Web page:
The outbreak of the First World War and the growing power of American cinema in the European market put an abrupt end to dreams of expansion of the Italian industry.

The heavy commitment to the war effort required of the weak national economy diverted energies from other activities, and this draining of resources would only get worse in the aftermath of the disastrous defeat by the Austrians at Caporetto in A substantial part of the films which were made were dedicated to the theme of war, thus producing a brief resurgence of the documentary genre. Propaganda efforts even extended into comedy.

Unlike in France, however,ltalian cinema was wholly unprepared for the demands thrown up by this new situation. The geographical and financial dispersal of production centres , the lack of any co-ordinated exhibition circuit.

They typically starred in what are sometimes known as frock-coat films-stories of passion and intrigue in upper-middle-class and aristocratic settings. The diva films played up luxurious settings, fashionable costumes, and the heightened acting of the performers". Love Everlasting, , by Mario Caserini, was the signal forerunner of the genre, with its simplified and exaggerated appropriation of symbolism and decadentism.

In the following decade, its influence was felt throughout Italian society. Lyda Borelli, the diva par excellence, set the standard of a style based more on the charismatic presence of the actress than on any technical or aesthetic qualities of the production.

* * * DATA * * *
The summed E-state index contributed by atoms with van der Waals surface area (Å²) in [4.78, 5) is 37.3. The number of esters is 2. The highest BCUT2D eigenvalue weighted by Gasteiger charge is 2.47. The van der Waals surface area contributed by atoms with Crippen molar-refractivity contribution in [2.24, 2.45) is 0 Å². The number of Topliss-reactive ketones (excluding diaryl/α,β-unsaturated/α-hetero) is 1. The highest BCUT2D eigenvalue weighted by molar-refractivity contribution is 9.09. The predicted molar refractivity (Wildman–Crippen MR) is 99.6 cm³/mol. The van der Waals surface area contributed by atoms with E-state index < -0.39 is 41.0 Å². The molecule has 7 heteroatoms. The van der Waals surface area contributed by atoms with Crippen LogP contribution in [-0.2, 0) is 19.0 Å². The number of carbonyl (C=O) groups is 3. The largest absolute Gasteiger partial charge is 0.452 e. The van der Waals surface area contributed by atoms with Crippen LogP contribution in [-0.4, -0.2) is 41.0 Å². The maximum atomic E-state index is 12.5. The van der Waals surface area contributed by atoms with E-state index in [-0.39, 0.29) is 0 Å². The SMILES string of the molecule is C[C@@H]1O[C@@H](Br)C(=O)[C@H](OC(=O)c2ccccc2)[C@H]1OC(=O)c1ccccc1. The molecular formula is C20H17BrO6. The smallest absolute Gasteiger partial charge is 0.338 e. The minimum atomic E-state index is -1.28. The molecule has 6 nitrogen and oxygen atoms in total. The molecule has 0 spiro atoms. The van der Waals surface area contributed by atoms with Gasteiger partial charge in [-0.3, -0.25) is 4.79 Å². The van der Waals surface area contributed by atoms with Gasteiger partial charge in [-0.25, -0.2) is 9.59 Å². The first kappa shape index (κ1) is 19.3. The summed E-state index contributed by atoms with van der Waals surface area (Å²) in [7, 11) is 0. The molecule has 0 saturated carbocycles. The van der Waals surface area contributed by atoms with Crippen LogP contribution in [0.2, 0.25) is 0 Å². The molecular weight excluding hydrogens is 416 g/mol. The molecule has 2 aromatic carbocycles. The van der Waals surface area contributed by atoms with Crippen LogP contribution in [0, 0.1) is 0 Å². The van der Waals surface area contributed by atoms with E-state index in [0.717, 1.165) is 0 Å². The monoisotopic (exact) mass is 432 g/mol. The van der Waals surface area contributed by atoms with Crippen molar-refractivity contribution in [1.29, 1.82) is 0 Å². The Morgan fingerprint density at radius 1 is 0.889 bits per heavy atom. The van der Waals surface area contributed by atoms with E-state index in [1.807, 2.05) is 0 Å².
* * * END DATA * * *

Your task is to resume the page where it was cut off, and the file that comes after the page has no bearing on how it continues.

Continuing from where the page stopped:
In her films the expressivity of the body was assigned a determining role. The characters played by Borelli - and by other divas such as Maria Carmi, Rina De liguoro, Maria Jacobini, Soava Gallone, Helena Makowska, Hesperia, Italia Almirante Manzini - are sensual, tormented figures, caught between frail melancholia and anxiety, expressed through mannered poses. They live in luxuriant and at times oppressively opulent surroundings, where excited glances and sharp movements mirror the excess of the costumes and scenery".

Bertini went on to make a series of more luxurious films based on her star persona". The characters of Ursus in Quo Vadis?

Maciste was played by a muscular dockworker, Bartolomeo Pagano. His character so fascinated audiences that Pagano went on to star in a series of Maciste films that lasted into the s.

Unlike Cabiria, these and other strongman films were set in the present rather than the historical past. This genre declined temporarily after , as Italian filmmaking sank into crisis.